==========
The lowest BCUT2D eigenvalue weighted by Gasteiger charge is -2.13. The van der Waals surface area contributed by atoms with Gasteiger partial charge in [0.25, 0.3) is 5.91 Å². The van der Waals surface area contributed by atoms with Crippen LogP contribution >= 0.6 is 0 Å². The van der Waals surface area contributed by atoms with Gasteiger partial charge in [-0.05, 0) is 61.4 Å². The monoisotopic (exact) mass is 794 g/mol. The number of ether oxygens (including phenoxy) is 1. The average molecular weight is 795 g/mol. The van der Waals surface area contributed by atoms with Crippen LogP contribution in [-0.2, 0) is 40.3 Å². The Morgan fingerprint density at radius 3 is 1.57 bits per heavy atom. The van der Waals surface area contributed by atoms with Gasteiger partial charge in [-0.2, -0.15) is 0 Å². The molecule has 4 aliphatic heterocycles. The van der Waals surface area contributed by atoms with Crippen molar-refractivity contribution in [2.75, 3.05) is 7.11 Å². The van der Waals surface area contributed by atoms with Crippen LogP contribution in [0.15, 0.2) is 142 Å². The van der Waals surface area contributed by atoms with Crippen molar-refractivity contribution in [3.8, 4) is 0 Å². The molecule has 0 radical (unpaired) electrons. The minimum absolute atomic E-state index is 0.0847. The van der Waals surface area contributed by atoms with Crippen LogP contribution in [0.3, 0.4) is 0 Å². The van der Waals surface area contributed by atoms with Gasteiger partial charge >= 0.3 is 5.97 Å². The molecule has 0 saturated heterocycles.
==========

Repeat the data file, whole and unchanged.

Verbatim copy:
The lowest BCUT2D eigenvalue weighted by Gasteiger charge is -2.13. The van der Waals surface area contributed by atoms with Gasteiger partial charge in [0.25, 0.3) is 5.91 Å². The van der Waals surface area contributed by atoms with Crippen LogP contribution >= 0.6 is 0 Å². The van der Waals surface area contributed by atoms with Gasteiger partial charge in [-0.05, 0) is 61.4 Å². The monoisotopic (exact) mass is 794 g/mol. The number of ether oxygens (including phenoxy) is 1. The average molecular weight is 795 g/mol. The van der Waals surface area contributed by atoms with Crippen LogP contribution in [-0.2, 0) is 40.3 Å². The Morgan fingerprint density at radius 3 is 1.57 bits per heavy atom. The van der Waals surface area contributed by atoms with Gasteiger partial charge in [-0.2, -0.15) is 0 Å². The molecule has 4 aliphatic heterocycles. The van der Waals surface area contributed by atoms with Crippen molar-refractivity contribution in [2.75, 3.05) is 7.11 Å². The van der Waals surface area contributed by atoms with Crippen LogP contribution in [0.15, 0.2) is 142 Å². The van der Waals surface area contributed by atoms with Crippen molar-refractivity contribution in [3.8, 4) is 0 Å². The molecule has 0 radical (unpaired) electrons. The minimum absolute atomic E-state index is 0.0847. The van der Waals surface area contributed by atoms with Crippen LogP contribution in [0.3, 0.4) is 0 Å². The van der Waals surface area contributed by atoms with Gasteiger partial charge >= 0.3 is 5.97 Å². The molecule has 0 saturated heterocycles.